Stonehenge souvenirs chart tourism history
Souvenirs of Stonehenge - ranging from the tacky to the tasteful - are due to go on show at the World Heritage site.
The exhibition, opening on Friday, charts Stonehenge's rise from isolated ruin to famous tourist attraction.
Postcards, china, stamps and souvenir books are among the "Stonehengiana" going on display, amassed by curator and archaeologist Julian Richards.
Mr Richards said the exhibition showed that visiting the stones was "part of a long tradition".
The exhibition, called Wish You Were Here!, begins with the Victorians and traces the Neolithic monument's development into one of the world's most visited sites
Managed by English Heritage, the ancient circle attracts more than a million visitors a year.
However, the organisation said Stonehenge may have been considered a tourist attraction as early as the Roman period.
The crumbling curiosity also proved a draw for the Victorian tourist who visited in sufficient numbers to warrant the first guidebooks and souvenirs.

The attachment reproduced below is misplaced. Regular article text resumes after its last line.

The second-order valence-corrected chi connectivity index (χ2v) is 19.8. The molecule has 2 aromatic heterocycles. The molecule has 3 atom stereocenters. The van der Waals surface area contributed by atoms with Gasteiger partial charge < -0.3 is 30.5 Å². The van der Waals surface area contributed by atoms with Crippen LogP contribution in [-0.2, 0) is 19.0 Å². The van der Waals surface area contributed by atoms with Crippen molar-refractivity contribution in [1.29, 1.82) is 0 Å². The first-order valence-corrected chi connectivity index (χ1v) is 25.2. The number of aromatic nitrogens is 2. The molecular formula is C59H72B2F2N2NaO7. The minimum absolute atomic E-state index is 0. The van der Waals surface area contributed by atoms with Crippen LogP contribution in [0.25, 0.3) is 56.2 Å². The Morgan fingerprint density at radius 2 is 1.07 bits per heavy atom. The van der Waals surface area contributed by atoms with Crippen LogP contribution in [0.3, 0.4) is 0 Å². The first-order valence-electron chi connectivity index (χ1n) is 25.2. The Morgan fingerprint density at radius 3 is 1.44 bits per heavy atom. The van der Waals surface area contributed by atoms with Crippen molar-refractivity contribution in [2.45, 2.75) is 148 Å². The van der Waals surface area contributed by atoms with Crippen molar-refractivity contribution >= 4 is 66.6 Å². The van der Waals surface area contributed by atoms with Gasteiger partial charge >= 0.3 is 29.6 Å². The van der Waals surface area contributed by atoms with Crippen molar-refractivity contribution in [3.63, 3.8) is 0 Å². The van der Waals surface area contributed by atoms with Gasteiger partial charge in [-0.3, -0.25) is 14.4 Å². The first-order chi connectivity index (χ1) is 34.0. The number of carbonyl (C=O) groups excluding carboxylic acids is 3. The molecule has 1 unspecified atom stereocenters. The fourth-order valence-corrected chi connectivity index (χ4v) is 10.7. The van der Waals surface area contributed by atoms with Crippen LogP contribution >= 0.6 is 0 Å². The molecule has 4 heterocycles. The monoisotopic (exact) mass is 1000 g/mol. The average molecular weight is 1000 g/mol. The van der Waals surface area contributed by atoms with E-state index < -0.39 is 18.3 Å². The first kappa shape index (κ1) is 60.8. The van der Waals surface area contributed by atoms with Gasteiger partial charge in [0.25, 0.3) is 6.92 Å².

By 1901, the rise in visitor numbers and damage to the stones saw an admission charge introduced to pay for a police constable to protect the site.
Postcards went on sale in the early 1900s, and, from the 1970s onwards, growing international recognition saw Stonehenge feature in an eclectic mix of art, music and popular culture from spoof rockumentary This Is Spinal Tap to the Thor comic books.
"I am fascinated by how Stonehenge has been experienced by visitors over the years and the way in which it has been used as an inspiration for art and music," said Mr Richards, who picked up many of the artefacts on the auction website eBay.
"The 1823 guidebook shows that even 190 years ago there were enough people fascinated by Stonehenge to want to visit it and for a book to be written about it."
The exhibition runs until 31 August.